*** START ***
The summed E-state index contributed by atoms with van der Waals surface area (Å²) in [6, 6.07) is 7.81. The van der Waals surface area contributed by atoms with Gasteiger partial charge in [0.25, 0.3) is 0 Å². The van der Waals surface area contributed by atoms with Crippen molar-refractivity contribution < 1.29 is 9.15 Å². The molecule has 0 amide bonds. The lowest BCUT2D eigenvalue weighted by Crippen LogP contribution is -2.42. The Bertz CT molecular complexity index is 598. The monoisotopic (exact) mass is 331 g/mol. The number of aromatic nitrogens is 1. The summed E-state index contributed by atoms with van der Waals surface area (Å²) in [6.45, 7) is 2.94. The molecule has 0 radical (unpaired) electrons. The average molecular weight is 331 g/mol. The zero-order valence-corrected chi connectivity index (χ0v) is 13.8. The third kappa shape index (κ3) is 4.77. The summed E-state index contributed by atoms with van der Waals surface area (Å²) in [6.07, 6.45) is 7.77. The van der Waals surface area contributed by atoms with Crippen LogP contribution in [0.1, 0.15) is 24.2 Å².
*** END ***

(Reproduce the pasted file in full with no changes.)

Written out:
The summed E-state index contributed by atoms with van der Waals surface area (Å²) in [6, 6.07) is 7.81. The van der Waals surface area contributed by atoms with Gasteiger partial charge in [0.25, 0.3) is 0 Å². The van der Waals surface area contributed by atoms with Crippen molar-refractivity contribution < 1.29 is 9.15 Å². The molecule has 0 amide bonds. The lowest BCUT2D eigenvalue weighted by Crippen LogP contribution is -2.42. The Bertz CT molecular complexity index is 598. The monoisotopic (exact) mass is 331 g/mol. The number of aromatic nitrogens is 1. The summed E-state index contributed by atoms with van der Waals surface area (Å²) in [6.45, 7) is 2.94. The molecule has 0 radical (unpaired) electrons. The average molecular weight is 331 g/mol. The zero-order valence-corrected chi connectivity index (χ0v) is 13.8. The third kappa shape index (κ3) is 4.77. The summed E-state index contributed by atoms with van der Waals surface area (Å²) in [6.07, 6.45) is 7.77. The van der Waals surface area contributed by atoms with Crippen LogP contribution in [0.1, 0.15) is 24.2 Å².